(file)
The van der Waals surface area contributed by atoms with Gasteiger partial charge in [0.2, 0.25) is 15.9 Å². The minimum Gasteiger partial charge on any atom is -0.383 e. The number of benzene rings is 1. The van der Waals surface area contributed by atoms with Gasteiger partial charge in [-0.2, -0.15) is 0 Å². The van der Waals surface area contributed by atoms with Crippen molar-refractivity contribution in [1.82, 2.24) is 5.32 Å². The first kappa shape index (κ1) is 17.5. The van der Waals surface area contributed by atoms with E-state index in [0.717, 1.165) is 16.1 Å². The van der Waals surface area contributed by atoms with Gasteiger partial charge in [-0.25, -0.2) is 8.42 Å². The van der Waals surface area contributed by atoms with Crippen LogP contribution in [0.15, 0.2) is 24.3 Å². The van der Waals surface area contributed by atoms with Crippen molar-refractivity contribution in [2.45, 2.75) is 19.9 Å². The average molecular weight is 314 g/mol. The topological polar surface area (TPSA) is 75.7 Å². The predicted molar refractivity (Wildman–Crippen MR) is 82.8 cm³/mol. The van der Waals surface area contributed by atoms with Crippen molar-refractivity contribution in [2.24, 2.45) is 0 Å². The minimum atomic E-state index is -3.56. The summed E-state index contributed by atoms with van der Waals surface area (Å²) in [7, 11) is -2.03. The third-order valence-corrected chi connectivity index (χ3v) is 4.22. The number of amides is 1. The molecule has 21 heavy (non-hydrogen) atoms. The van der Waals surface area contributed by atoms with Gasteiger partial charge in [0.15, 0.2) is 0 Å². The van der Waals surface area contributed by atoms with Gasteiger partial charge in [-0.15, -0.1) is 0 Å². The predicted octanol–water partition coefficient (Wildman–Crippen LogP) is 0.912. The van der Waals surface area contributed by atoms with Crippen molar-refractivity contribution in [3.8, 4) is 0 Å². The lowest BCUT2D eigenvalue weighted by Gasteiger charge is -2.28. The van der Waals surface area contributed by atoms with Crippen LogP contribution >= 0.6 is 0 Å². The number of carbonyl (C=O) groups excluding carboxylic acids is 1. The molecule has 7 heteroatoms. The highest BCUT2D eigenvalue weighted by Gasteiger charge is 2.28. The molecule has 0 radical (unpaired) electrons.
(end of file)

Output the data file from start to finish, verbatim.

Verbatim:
The van der Waals surface area contributed by atoms with Gasteiger partial charge in [0.2, 0.25) is 15.9 Å². The minimum Gasteiger partial charge on any atom is -0.383 e. The number of benzene rings is 1. The van der Waals surface area contributed by atoms with Gasteiger partial charge in [-0.2, -0.15) is 0 Å². The van der Waals surface area contributed by atoms with Crippen molar-refractivity contribution in [1.82, 2.24) is 5.32 Å². The first kappa shape index (κ1) is 17.5. The van der Waals surface area contributed by atoms with E-state index in [0.717, 1.165) is 16.1 Å². The van der Waals surface area contributed by atoms with Gasteiger partial charge in [-0.25, -0.2) is 8.42 Å². The van der Waals surface area contributed by atoms with Crippen LogP contribution in [0.15, 0.2) is 24.3 Å². The van der Waals surface area contributed by atoms with Crippen molar-refractivity contribution in [2.45, 2.75) is 19.9 Å². The average molecular weight is 314 g/mol. The topological polar surface area (TPSA) is 75.7 Å². The predicted molar refractivity (Wildman–Crippen MR) is 82.8 cm³/mol. The van der Waals surface area contributed by atoms with Crippen molar-refractivity contribution in [2.24, 2.45) is 0 Å². The minimum atomic E-state index is -3.56. The summed E-state index contributed by atoms with van der Waals surface area (Å²) in [7, 11) is -2.03. The third-order valence-corrected chi connectivity index (χ3v) is 4.22. The number of amides is 1. The molecule has 21 heavy (non-hydrogen) atoms. The van der Waals surface area contributed by atoms with Gasteiger partial charge in [0.15, 0.2) is 0 Å². The van der Waals surface area contributed by atoms with Gasteiger partial charge in [-0.15, -0.1) is 0 Å². The predicted octanol–water partition coefficient (Wildman–Crippen LogP) is 0.912. The van der Waals surface area contributed by atoms with Crippen molar-refractivity contribution in [3.8, 4) is 0 Å². The lowest BCUT2D eigenvalue weighted by Gasteiger charge is -2.28. The van der Waals surface area contributed by atoms with Crippen LogP contribution >= 0.6 is 0 Å². The number of carbonyl (C=O) groups excluding carboxylic acids is 1. The molecule has 7 heteroatoms. The highest BCUT2D eigenvalue weighted by Gasteiger charge is 2.28. The molecule has 0 radical (unpaired) electrons.